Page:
Interacting with the world of the game did not feel as real to me as it would be in the real world. Interacting with the environment did not feel as real to me as it would be in the real world. Game world reworded as environment
I was unaware of what was happening around me. I was unaware of what was happening around me.
I was aware of surroundings. I was aware of surroundings.
I felt detached from the outside world. I felt detached from the outside world.
I still felt attached to the real world. I still felt attached to the real world.
At the time the game was my only concern. At the time the consultation was my only concern. Game substituted for consultation
Everyday thoughts and concerns were still very much on my mind. Everyday thoughts and concerns were still very much on my mind.
I did not feel the urge at any point to stop playing and see what was going on around me. I did not feel the urge at any point to stop watching and see what was going on around me. Verb for task change
I was interested to know what might be happening around me. I was interested to know what might be happening around me.
I did not feel like I was in the real world but the game world. I wanted to learn more on the patient outcome following the consultation.
I still felt as if I was in the real world whilst playing. I was not interested in learning more on the patient’s outcome following the consultation. Game narratives are continued when playing is restarted. Unlike clinical encounters whereby future state of patient’s are considered by clinicians.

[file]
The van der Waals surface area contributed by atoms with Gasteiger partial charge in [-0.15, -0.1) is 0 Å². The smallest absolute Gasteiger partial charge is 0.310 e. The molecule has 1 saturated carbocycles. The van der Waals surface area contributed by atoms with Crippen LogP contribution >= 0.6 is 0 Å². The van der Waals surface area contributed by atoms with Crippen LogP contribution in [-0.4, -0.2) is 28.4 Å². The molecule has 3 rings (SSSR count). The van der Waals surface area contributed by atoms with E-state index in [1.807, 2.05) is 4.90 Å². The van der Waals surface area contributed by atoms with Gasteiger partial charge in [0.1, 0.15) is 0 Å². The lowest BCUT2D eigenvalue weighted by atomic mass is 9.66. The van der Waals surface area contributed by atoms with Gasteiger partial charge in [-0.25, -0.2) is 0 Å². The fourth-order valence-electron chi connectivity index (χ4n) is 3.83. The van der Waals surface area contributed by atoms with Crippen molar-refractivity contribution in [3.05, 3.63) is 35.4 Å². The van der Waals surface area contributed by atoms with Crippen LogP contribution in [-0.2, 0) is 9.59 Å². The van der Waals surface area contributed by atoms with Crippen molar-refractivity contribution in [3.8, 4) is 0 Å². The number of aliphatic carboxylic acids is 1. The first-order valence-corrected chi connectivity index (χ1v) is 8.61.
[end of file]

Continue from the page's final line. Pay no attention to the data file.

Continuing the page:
To me it felt like only a very short amount of time had passed. To me it felt like only a very short amount of time had passed.
When playing the game time appeared to go by very slowly. When watching the consultation time appeared to go by very slowly.
How immersed did you feel? (10=very immersed; 0=not at all immersed) How immersed did you feel? (10=very immersed; 0=not at all immersed) Finally, reworded to correctly reflect task.
Table 1.Development of AIEQ (Adapted Immersion Experience Questionnaire) from original experimental IEQ (Immersion Experience Questionnaire). Commentary is provided to describe process of adaptations

Comparison of experience following consumption of the same media on two different technologies was the validation experiment analysing the effect of immersion and tool development.

Reliability and validity analysis